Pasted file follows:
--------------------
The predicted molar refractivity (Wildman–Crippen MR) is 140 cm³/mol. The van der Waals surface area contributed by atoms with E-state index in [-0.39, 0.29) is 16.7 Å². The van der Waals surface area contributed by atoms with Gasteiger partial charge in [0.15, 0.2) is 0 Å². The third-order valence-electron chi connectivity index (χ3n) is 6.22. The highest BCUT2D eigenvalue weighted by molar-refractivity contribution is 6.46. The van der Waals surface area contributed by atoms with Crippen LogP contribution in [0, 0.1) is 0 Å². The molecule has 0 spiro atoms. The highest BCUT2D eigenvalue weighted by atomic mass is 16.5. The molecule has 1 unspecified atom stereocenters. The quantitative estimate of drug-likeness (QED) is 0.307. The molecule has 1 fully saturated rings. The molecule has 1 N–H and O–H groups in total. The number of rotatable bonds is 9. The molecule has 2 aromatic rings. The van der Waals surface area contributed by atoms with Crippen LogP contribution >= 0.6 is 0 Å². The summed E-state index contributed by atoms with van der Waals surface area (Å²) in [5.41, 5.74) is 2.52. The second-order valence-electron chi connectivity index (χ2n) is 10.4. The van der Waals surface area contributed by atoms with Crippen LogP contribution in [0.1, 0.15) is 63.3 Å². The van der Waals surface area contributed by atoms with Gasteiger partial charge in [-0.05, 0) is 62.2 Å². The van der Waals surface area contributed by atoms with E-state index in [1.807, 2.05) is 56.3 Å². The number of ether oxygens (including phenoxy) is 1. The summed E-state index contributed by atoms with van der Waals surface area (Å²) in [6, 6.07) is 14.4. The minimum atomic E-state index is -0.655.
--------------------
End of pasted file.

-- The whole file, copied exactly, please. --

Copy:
The predicted molar refractivity (Wildman–Crippen MR) is 140 cm³/mol. The van der Waals surface area contributed by atoms with E-state index in [-0.39, 0.29) is 16.7 Å². The van der Waals surface area contributed by atoms with Gasteiger partial charge in [0.15, 0.2) is 0 Å². The third-order valence-electron chi connectivity index (χ3n) is 6.22. The highest BCUT2D eigenvalue weighted by molar-refractivity contribution is 6.46. The van der Waals surface area contributed by atoms with Crippen LogP contribution in [0, 0.1) is 0 Å². The molecule has 0 spiro atoms. The highest BCUT2D eigenvalue weighted by atomic mass is 16.5. The molecule has 1 unspecified atom stereocenters. The quantitative estimate of drug-likeness (QED) is 0.307. The molecule has 1 fully saturated rings. The molecule has 1 N–H and O–H groups in total. The number of rotatable bonds is 9. The molecule has 2 aromatic rings. The van der Waals surface area contributed by atoms with Crippen LogP contribution >= 0.6 is 0 Å². The summed E-state index contributed by atoms with van der Waals surface area (Å²) in [5.41, 5.74) is 2.52. The second-order valence-electron chi connectivity index (χ2n) is 10.4. The van der Waals surface area contributed by atoms with Crippen LogP contribution in [0.1, 0.15) is 63.3 Å². The van der Waals surface area contributed by atoms with Gasteiger partial charge in [-0.05, 0) is 62.2 Å². The van der Waals surface area contributed by atoms with E-state index in [1.807, 2.05) is 56.3 Å². The number of ether oxygens (including phenoxy) is 1. The summed E-state index contributed by atoms with van der Waals surface area (Å²) in [6, 6.07) is 14.4. The minimum atomic E-state index is -0.655.